Ensure that future public health actions do not curb open government practices.
Coupled with the COVID-19 shutdowns’ economic impacts were a number of overreaching executive orders that damaged the public’s trust in government at a time when trusting government was crucial. The conversation on how best to respond to the virus while preserving fundamental personal freedoms is ongoing, but to facilitate this conversation Pioneer has released online platforms for reporting violations of both civil liberties and open meeting law violations related to the pandemic.
Ensure robust COVID-19 data reporting.
In the midst of a scandal last spring that revealed undeserving companies receiving Paycheck Protection Program loans, the Small Business Administration released a list of every company that received at least $150,000 in public funds from the program. This was a good start, but it also shouldn’t take a national scandal for the government to make this data publicly available. In fact, many aspects of the pandemic response could benefit from additional data reporting, from school reopening efforts to the economic fallout to all manners of federal funding. This data will help inform local decision makers, and COVID-19 case counts weren’t even available at the local level.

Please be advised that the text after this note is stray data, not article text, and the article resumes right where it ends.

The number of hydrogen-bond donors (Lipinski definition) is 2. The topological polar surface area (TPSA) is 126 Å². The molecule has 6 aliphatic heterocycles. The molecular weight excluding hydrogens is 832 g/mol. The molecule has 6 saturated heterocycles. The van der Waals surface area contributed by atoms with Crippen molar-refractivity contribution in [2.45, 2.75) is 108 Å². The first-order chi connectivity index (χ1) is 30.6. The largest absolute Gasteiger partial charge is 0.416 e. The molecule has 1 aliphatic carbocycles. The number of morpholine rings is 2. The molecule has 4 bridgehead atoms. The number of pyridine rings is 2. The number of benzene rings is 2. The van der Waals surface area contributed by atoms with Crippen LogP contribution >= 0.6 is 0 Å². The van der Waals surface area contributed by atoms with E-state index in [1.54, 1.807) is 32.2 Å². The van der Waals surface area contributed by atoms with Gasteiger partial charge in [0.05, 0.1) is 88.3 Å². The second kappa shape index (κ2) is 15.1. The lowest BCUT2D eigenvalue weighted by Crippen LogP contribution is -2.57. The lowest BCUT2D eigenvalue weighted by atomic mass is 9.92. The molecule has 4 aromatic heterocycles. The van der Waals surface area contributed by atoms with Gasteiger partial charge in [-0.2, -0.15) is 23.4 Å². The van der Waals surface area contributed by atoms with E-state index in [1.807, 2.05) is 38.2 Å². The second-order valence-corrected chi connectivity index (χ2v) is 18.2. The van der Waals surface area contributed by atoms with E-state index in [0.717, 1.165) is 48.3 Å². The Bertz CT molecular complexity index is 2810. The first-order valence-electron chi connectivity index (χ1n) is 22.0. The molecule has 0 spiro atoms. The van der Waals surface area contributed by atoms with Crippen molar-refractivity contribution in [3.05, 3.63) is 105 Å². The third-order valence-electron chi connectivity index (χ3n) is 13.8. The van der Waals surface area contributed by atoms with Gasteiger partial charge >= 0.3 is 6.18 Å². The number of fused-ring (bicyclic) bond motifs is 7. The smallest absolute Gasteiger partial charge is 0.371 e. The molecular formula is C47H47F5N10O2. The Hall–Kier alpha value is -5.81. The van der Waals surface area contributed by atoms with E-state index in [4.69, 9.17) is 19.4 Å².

Create the state equivalent of the Congressional Budget Office.
Currently, the Massachusetts Department of Revenue’s capacity to make precise revenue estimates for specific proposals is severely limited. One state senator even opined that the uncertainty of COVID-induced budget shortfall estimates from the agency “made it hard for budget writers to pin down an exact revenue estimate.” An independent office would be better equipped to conduct cost-benefit analyses for bills that would raise revenue or spending. A Massachusetts office run by the Inspector General to independently assess bills with an expected budgetary impact over $1 million would improve decision making, accountability, efficiency, and public trust. This office would be required to publish each analysis on its website in a timely manner and include the assumptions behind it. To ensure independence, the Inspector General should be limited to a single six-year term.